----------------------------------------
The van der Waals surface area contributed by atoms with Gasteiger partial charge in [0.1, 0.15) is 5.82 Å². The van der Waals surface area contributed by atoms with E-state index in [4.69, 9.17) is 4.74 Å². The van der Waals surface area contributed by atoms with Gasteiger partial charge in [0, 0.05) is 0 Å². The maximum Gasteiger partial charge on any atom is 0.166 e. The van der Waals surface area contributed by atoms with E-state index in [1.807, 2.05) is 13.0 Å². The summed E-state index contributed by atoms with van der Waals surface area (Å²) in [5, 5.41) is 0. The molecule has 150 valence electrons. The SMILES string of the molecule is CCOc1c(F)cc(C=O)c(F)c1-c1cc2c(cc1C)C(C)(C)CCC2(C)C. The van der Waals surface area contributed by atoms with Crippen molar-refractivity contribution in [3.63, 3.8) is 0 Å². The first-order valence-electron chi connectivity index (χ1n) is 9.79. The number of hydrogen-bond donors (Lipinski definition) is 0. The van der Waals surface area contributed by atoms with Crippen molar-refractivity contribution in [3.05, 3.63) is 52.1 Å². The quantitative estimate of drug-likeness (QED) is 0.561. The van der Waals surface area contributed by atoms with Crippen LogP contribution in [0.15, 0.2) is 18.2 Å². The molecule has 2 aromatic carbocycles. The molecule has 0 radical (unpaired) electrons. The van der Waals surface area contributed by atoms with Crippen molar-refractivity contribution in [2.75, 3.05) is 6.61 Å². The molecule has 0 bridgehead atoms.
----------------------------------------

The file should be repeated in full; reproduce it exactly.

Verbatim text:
The van der Waals surface area contributed by atoms with Gasteiger partial charge in [0.1, 0.15) is 5.82 Å². The van der Waals surface area contributed by atoms with E-state index in [4.69, 9.17) is 4.74 Å². The van der Waals surface area contributed by atoms with Gasteiger partial charge in [0, 0.05) is 0 Å². The maximum Gasteiger partial charge on any atom is 0.166 e. The van der Waals surface area contributed by atoms with E-state index in [1.807, 2.05) is 13.0 Å². The summed E-state index contributed by atoms with van der Waals surface area (Å²) in [5, 5.41) is 0. The molecule has 150 valence electrons. The SMILES string of the molecule is CCOc1c(F)cc(C=O)c(F)c1-c1cc2c(cc1C)C(C)(C)CCC2(C)C. The van der Waals surface area contributed by atoms with Crippen molar-refractivity contribution in [3.63, 3.8) is 0 Å². The first-order valence-electron chi connectivity index (χ1n) is 9.79. The number of hydrogen-bond donors (Lipinski definition) is 0. The van der Waals surface area contributed by atoms with Crippen molar-refractivity contribution in [3.05, 3.63) is 52.1 Å². The quantitative estimate of drug-likeness (QED) is 0.561. The van der Waals surface area contributed by atoms with Crippen LogP contribution in [0.15, 0.2) is 18.2 Å². The molecule has 2 aromatic carbocycles. The molecule has 0 radical (unpaired) electrons. The van der Waals surface area contributed by atoms with Crippen molar-refractivity contribution in [2.75, 3.05) is 6.61 Å². The molecule has 0 bridgehead atoms.